To learn more about how technology is used to improve safety across the world's rail industry, SmartRail World is hosting a range of events in Europe and the US. The next, SafeRail, is taking place in Washington D.C. on May 14th-15th. To read the agenda, see the speakers taking part and to register for the event, visit the show website.
To the other side of globe now and Australia for another innovative use of technology in the area of safety, on an area of its network that is being given increasingly more focus: level crossings. One of the novel approaches to making them safer harnesses technology to create a series of eye-catching and informative films aimed at changing attitudes and spelling out the dangers to the community that live near crossings. The educational approach has been taken on by Aurizon, a freight company in the country that has also created a campaign to deliver a clear rail safety message to more than 14,000 primary school pupils.
In our latest 5 Minutes With… interview, SmartRail World spoke with the UK director of rail for Costain, Ian Parker, who said it was developing a system to save lives at unguarded pedestrian level crossings. Known as Meerkat, the system draws on the experience that the engineering company has gained from its extensive experience on the road, says Parker. “It’s a fully automated, self-sufficient solution that detects approaching trains and warns pedestrians using visual and audible signals. It’s a simple but effective solution that we hope to have in service within a year across the rail network.”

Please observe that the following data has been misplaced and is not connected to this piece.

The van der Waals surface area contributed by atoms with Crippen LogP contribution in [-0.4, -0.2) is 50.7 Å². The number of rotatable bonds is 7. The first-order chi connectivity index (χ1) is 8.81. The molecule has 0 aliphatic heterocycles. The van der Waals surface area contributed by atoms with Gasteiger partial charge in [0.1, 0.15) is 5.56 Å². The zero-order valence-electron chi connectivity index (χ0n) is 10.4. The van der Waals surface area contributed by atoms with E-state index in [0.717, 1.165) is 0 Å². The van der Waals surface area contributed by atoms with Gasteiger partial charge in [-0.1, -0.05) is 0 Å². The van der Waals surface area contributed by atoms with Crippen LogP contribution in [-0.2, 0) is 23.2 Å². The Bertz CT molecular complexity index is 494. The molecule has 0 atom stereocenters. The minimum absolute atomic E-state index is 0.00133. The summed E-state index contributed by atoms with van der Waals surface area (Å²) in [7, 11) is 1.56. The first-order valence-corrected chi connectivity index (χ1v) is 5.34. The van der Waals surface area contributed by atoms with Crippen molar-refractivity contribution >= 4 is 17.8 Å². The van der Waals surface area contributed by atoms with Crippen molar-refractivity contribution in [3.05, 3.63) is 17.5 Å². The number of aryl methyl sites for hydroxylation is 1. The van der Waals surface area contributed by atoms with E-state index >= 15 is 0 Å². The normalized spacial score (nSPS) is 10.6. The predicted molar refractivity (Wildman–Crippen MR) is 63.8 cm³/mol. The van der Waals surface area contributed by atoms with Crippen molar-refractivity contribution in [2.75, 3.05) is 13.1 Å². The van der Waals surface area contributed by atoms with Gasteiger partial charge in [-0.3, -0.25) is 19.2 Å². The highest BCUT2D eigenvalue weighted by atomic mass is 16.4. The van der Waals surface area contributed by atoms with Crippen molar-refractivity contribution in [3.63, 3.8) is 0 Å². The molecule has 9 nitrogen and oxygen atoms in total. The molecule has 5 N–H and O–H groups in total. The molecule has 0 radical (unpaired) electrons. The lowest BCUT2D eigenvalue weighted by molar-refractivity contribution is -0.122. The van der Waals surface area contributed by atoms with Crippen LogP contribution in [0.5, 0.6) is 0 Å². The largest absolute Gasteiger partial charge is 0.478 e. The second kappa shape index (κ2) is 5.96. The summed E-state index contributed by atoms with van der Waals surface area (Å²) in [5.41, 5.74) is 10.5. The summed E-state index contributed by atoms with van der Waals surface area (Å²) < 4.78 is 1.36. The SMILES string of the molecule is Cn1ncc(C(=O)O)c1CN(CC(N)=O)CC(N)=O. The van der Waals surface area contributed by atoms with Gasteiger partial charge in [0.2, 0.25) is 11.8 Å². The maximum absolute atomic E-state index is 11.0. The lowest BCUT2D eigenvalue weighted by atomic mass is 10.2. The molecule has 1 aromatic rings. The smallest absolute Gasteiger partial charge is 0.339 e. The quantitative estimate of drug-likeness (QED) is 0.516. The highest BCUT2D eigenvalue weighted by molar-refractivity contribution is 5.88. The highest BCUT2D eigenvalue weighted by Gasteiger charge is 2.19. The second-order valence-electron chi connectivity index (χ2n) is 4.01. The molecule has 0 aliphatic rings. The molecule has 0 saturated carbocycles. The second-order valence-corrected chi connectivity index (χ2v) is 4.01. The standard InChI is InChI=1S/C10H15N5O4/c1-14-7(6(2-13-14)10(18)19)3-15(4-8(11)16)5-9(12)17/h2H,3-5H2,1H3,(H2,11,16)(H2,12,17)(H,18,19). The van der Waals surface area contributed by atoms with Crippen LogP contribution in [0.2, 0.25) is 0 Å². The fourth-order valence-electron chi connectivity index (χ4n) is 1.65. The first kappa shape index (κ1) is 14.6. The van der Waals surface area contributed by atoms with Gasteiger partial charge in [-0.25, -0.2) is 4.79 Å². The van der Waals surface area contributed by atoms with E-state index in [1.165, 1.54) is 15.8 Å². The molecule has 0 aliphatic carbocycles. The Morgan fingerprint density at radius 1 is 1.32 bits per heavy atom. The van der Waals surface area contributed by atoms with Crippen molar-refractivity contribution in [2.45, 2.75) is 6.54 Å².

Staying in the UK, the government’s security department, the Ministry of Defence (MOD), announced in 2018 that it was looking to veterans who have returned from service, training them up to be the next-generation cyber security experts. Known as TechVets, the programme is designed for helping the nation’s fight against cybercrime rather than transport specifically, however with the growing threat of digital attacks against transport it is more than feasible that there would be come crossover. In Israel, a country that has been the breeding ground for a growing number of transport-focused tech start-ups focused on fighting cybercrime, the government there has introduced a cyber security centre with the specific aim of mitigating attacks against its rail network. According to media in the country, more than 10 million hacking attempts are blocked every month.
The French transport specialist, Thales, is following a similar path in Wales. The company opened a £30 million cyber centre will be set up in collaboration with a local university that could prove valuable to the UK rail industry, being that the facility is designed as a base for “ground-breaking research” that will give SMEs and microbusinesses the opportunity to test and develop their digital concepts.
You may also like this: